About a year ago, after several months feeling abnormally short of breath almost all the time, I finally went to see a doctor. As anyone who has ever gotten a regular checkup knows, one of the first things that happens is they check your blood pressure. “Um,” said the nurse who took mine, “you know your blood pressure is at emergency levels?” No, I did not. They ran all the tests and found nothing else wrong, so put me on statins and told me to take my blood pressure regularly to see what happened. Despite my frustration at not knowing the underlying cause, it was still extremely rewarding seeing my daily readings drop back into if not an ideal at least a relatively healthy range.
Then I started playing around. I’d check my blood pressure before and after I took my dog for her morning walk; I took it at various times throughout the work day; I took it on weekends after sleeping in late, or when I came home after seeing a weekday evening movie. The patterns are probably unsurprising, but still—seeing a physical manifestation of how your stress levels change based on your habits really hammers home how lifestyle can directly impact your health. —Elijah Wolfson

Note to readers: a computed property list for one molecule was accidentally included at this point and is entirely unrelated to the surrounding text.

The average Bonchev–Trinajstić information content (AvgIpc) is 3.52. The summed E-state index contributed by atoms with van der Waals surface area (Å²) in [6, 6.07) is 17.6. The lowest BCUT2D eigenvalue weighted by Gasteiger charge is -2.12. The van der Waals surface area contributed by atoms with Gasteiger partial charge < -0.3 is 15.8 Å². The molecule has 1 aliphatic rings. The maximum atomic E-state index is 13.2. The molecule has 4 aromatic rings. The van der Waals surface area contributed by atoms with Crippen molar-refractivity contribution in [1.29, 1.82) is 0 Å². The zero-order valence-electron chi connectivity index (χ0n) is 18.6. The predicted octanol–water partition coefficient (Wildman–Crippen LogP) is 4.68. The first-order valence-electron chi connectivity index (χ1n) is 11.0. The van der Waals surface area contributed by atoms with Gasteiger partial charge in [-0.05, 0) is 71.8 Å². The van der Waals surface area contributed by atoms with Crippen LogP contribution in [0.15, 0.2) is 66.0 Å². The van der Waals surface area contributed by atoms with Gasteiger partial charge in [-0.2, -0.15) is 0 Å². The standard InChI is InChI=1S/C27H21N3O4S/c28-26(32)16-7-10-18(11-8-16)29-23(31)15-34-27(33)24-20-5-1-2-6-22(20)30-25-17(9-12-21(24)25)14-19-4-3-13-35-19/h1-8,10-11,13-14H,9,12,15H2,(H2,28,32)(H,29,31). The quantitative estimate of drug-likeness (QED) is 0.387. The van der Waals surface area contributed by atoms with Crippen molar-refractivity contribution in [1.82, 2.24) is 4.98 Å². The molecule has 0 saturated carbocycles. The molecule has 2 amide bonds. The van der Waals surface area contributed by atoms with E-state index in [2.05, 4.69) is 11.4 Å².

Eating more ice cream
The health habit I picked up this year is somewhat counterintuitive. I began eating ice cream—in moderation. The extreme feeling of indulgence keeps me away from other sweets and lowers my sugar intake overall. —Jeffrey Kluger
Creating a work-from-home zone
When the pandemic started, I didn’t own a desk. But then work-from-home days became every day, and rotating between my couch, round dining table, and bedroom floor wasn’t cutting it. Still, the longer I managed without a dedicated workspace, the less it seemed worth putting in the money and effort.
When I moved in 2023, the very first thing I did in my new apartment was designate an office zone. Now I’ve got it all: the desk, the chair, the monitor, and even a mini tabletop bookshelf. Not only is my neck grateful, but my ability to focus has skyrocketed. Having a clear delineation between where I work and where I relax has been a simple change, but a much-needed one. —H.W.
Like many journalists, I used to spend way too much time on Twitter (now X), scrolling through the news of the day and getting sucked into niche internet dramas. Though I still have an account and use it sometimes for work, I have drastically cut down on the amount of time I spend on there and haven’t posted in months. I feel so free. I guess all those researchers and psychologists were right when they told me in interviews that spending less time on social media is good for your mental health. —J.D.Leave a comment